100%

Scanned image of the page. Keyboard directions: use + to zoom in, - to zoom out, arrow keys to pan inside the viewer.

Page Options

Download this Issue

Share

Something wrong?

Something wrong with this page? Report problem.

Rights / Permissions

This collection, digitized in collaboration with the Michigan Daily and the Board for Student Publications, contains materials that are protected by copyright law. Access to these materials is provided for non-profit educational and research purposes. If you use an item from this collection, it is your responsibility to consider the work's copyright status and obtain any required permission.

September 16, 1996 - Image 12

Resource type:
Text
Publication:
The Michigan Daily, 1996-09-16

Disclaimer: Computer generated plain text may have errors. Read more about this.

4B - The Michigan Daily - SPORTSMonday - Monday, September 16, 1996

44

GAME STATISTICS

Unsung 'M' individuals

PASSING
Player C-A
Dreisbach 13-23
Totals 13-23

Yds
108
108

I

RUSHING
Player Att
Williams 25
Howard 13
Floyd 3
Woodson 1
Dreisbach 8
Totals 50
RECEIVING
Player No.
Streets 5
C. Williams 2
Shaw 2
Howard 1
Floyd 1
Tuman 1
Campbell 1
Totals 13
PUNTING
Player
Peristeris
Griese

Yds
79
54
10
5
-9
139
Yds
65
15
9
9
6
3
1
108
No.
4
1

Avg
3.2
4.2.
3.3
5.0
-1.
t2.9
Avg
13
7.5
4.5
9
6
3
1
6.3
Yds
190 4
37

TO
1
1
Ai
47,

D
1-
1.

Int
make up team effort

Lg TD
1 1
L2 0
7 0
5 0
2 0
12 1
Lg TD
17 0
8 0
8 0
9 0
6 0
3 1
1 0
17 1
Ng Lg
'.5 56
37 37
Lg TD
25 0
Tot
8
8
7
7
7
6
6
6
4
3
2
1
1

By Nicholas J. Cotsonika
Daily Sports Editor
BOULDER, Colo. - In a game
where nearly everything seemed to go
right for Michigan as a team, several
players hit their highs in the Rocky
Mountains.
On special teams, punter Paul
Peristeris stood out. He punted for 43,
45, 46 and 53 yards, racking up a 47.5-
yard average. Brian Griese, who han-
dles pooch punting, also performed
well, kicking his one punt 37 yards.
And with Remy Hamilton hitting two
field goals from over 35 yards out,
Michigan coach Lloyd Carr had to be
happy. He considered his kicking game
the Wolverines' biggest problem enter-
ing the season.
"I was very pleased with our special
teams today," Carr said. "Those hidden
yards can win or lose football games, as
we found out last year, and that's
becoming less of a concern."
At running back, Chris Howard came
off of his one-game suspension for aca-
demic trouble with a solid performance.
Showing Tyrone Wheatley and

Tshimanga Biakabutuka flashes,
Howard was powerful up the middle
and quick laterally.
He rushed for 54 yards on 13 carries.
Clarence Williams also put in a good
day, gaining 79 yards on 25 carries. He
also scored a touchdown.
Both Williams and Howard fumbled,
however.
"They are going to be a good tandem
this year," Carr said. "I'm glad to have
Howard back, because he's going to be
a big part of our offense."
Tai Streets showed some panache as
wide receiver, catching five passes for
65 yards. His catch in the fourth quarter,
however, earned him a lot of attention.
Michigan quarterback Scott
Dreisbach threw to Streets over the
middle, and Streets, mired in tight cov-
erage, tipped the ball several times until
he could grab it.
"Instincts, all instincts," Street said.
"Oh, and a little luck. You need luck to
play this game."
Sam Sword, Daydrion Taylor, Clint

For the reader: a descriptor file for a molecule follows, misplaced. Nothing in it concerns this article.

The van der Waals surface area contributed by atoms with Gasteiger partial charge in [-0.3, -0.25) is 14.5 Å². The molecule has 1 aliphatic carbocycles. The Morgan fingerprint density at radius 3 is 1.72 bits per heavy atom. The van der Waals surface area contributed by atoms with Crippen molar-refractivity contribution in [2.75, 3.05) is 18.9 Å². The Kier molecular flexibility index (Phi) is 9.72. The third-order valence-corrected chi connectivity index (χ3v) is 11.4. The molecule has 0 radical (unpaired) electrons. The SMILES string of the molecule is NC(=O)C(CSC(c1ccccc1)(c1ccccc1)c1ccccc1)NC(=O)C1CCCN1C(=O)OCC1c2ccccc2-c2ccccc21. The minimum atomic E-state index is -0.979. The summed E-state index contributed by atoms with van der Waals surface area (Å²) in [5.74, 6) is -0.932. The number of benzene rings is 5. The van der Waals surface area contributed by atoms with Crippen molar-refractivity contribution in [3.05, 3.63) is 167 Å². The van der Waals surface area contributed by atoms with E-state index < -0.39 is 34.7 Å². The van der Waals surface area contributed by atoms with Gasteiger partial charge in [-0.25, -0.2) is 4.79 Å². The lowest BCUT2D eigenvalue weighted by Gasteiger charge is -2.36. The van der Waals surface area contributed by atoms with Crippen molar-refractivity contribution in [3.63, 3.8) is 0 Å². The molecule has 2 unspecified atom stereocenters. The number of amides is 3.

Copenhaver and Woodrow Hankins
didn't use luck, they used muscle to

help Michigan's dominant defense. As
the more obscure defensive players,
they don't get a lot of attention.
But they were there Saturday. Sword
had eight tackles total. Taylor had eight,
too. Hankins had seven, and so did
Copenhaver.
"It's a team effort," said Michigan
linebacker Jarrett Irons, who had six
tackles himself. "You can't have one
guy doing it all. You've got to have
everybody contributing, and we did."
Marcus Ray chipped in a bit, too. He
had seven tackles, and almost picked
off a Koy Detmer pass early in the first
quarter that he probably would have
turned into a touchdown and a 10-0
Michigan lead.
Did the impressive showing help
Michigan keep its claim as a bastion of
talent and a national power? It probably
helped.
"There's no greater football tradition
in the nation than Michigan," Carr said.
"Look at the wins. Look at the records.
We have some good football players
here, and they've been criticized lately,
because we've had trouble winning."

KICKOFF RETURNS
Player No. Yds
Butterfield 1 25

DEFENSE
Player
Sword
Taylor
Copenhaver
Ray
Hankins
Bowens
Carr
Irons
Feazel I
Swett
Woodson
Weathers
Winters

Solo
6
6
7
6
5
4
2
1
1
1
1
0
0

Avg
25
Asst
2
2
0
1
2
4
5
3
2
1
1
1

Michigan tailback Chris Howard gained 54 yards on 13 carries Saturday in
Boulder. He and fellow running back Clarence Williams looked quick and powerfu
against the Buffaloes.

Shaky in the beginning, Dreisbach grows under
pressure, gains confidence in Michigan's victory

6

Team Stats
First Downs
Rushes/Yards5
Passing Yards
Offensive Plays
Total Offense
Return Yards

Mich
18
50/139
108
73
247
1

Colo
15
22/70
287
61
357
21

Comp/Att/Int 13/23/0 23/39/1
Punts/Avg 5/45.4 5/38.2
Fumbles/Lost 3/1 3/1
Penalties/Yards 3/25 14/99
Time of Poss 34:30 25:30
MICHIGAN SCHEDULE
Aug. 31 ILLINOIS W 20-8
Sept. 14 Colorado W 20-13
Sept. 21 BOSTON COLLEGE
Sept. 28 UCLA
Oct. 5 Northwestern
Oct. 19 INDIANA
Oct. 26 Minnesota
Nov. 2 MICHIGAN STATE
Nov. 9 Purdue
Nov. 16 PENN STATE
Nov. 23 Ohio State
HOME GAMES IN CAPS
Scoring summary
Mih- Ham itw 37-yrd FG, 4;27
Second Quarter
Coo- Henry, 8-yardi run (Lesley
kick), 3:29
Mich - C. Willams, 7-yard run
(Hamilton 'kick), 11:39
Coo-Savoy, 5-yaird pas$ Irom
Oetmer (ktc$ blocl'ed),
14:09
third Qunrter
Mich - Hamilton, 42-yard FG, 8:58
Mich - Tman 3-yard pas from
Oreisbach (Hamilton kick),
14:01
Poirth Quarter
No scoring
Michigan 3. 7~ 10 0 - 20
Colorado 0 13 0 0 -13
0t Fohsom Field, Soulder, Cob.,
A - 53, 788
Continued from Page lB
knows that the clock stops on every
change of possession.
But by whatever means, the
Wolverines won the ballgame. They
beat the No. 5 team in the nation on its
home turf. They stuffed one of the
most potent offenses in the nation. And
they exorcised at least some of the
... ... ... . .. .. .. . ... ... ... .. ... . .. ... . .. .. . .. .. n.. . ..

By Barry Sollenberger
Daily Sports Editor
BOULDER, Colo. - Statistically,
Colorado quarterback Koy Detmer out-
shone his Michigan counterpart
Saturday.
Detmer, a preseason Heisman candi-
date, completed 23 of 39 passes for 287
yards and a touchdown. He was inter-
cepted once.
By comparison, Dreisbach was 13-
of-23 for 108 yards and a touchdown
with no interceptions. Detmer equaled
almost half of Dreisbach's yardage on
one play - a 52-yard completion to
Rae Carruth.
And yet, one could argue that
Dreisbach outplayed Detmer. Or at
least, made fewer mistakes.
Because after Saturday, Michigan (2-
0) still hasn't lost this season, and the
sophomore Dreisbach still hasn't lost a
game as Michigan's quarterback (6-0).